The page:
Someone Else’s Acid Trip: A New Freakonomics Radio Podcast
At first glance, Kevin Kelly is a contradiction: a self-described old hippie and onetime editor of hippiedom’s do-it-yourself bible, The Whole Earth Catalog, who went on to co-found Wired magazine, a beacon of the digital age.
In our latest edition of FREAK-quently Asked Questions, Kelly sits down with Stephen Dubner to explain himself; the episode is called “Someone Else’s Acid Trip.” (You can subscribe to the podcast at iTunes, get the RSS feed, or listen via the media player above. You can also read the transcript, which includes credits for the music you’ll hear in the episode.)
Kelly argues that there is in fact little contradiction between his past and present. In fact, he says, the hippie origins of the personal computer represent one of the great untold stories of our times. “A lot of the earliest entrepreneurs in Silicon Valley … lived on communes and learned some small business skills, making candles or macramé, or whatever,” he says. “They were trying to augment human cognition, not trying to make a new industry.”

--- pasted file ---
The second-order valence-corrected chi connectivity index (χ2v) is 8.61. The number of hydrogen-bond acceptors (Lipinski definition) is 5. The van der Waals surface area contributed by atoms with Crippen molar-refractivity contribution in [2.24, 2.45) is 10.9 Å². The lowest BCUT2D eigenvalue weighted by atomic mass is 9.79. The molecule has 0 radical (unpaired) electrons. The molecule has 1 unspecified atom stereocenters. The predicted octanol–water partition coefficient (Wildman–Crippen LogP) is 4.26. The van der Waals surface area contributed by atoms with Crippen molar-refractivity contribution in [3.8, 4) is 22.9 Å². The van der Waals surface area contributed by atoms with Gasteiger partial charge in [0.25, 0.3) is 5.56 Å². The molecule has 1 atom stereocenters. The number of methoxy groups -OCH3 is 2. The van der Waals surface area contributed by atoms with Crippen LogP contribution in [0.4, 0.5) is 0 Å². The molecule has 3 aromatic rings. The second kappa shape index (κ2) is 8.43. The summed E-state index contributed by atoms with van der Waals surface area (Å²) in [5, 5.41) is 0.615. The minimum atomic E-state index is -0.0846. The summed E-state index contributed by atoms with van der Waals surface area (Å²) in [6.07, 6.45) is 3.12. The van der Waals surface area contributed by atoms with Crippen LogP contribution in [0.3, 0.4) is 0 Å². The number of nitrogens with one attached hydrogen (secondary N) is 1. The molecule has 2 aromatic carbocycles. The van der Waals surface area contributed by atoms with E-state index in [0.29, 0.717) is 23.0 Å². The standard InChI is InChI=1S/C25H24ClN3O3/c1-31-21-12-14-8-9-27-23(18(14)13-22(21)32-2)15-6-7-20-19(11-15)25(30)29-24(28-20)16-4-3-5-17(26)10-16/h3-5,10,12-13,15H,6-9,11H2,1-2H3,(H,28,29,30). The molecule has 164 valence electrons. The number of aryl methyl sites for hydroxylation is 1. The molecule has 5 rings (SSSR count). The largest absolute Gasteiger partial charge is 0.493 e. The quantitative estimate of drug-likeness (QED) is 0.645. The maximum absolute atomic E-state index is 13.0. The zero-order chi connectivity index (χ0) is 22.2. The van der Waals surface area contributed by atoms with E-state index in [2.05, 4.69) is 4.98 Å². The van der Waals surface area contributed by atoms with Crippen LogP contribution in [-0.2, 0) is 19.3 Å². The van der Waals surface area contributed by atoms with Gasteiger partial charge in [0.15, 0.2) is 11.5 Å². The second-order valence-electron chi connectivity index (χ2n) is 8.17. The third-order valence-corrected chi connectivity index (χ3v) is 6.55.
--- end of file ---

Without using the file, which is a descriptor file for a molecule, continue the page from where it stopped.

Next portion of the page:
Kelly believes he may have been the first person ever to be hired online when Whole Earth took him on in 1983. He was a blogger long before that term entered the English language.
Today, at 62, with his gray Lincoln-esque beard, Kelly still looks more Amish farmer than state-of-the-art. Nonetheless, he spends much of his time pondering (and writing about) the intersection of technology and modern life.
In this episode, Kelly talks about his big, cool book Cool Tools (and the companion blog), a catalog of everything from a garden fork to the Longform iPhone app; his biggest indulgence: a personal two-story library a mile from the Pacific Ocean; oh, and that one time — just once — that he dropped acid.
(You may also want to check out our previous edition of FREAK-Quently Asked Questions, in which London mayor Boris Johnson reveals all).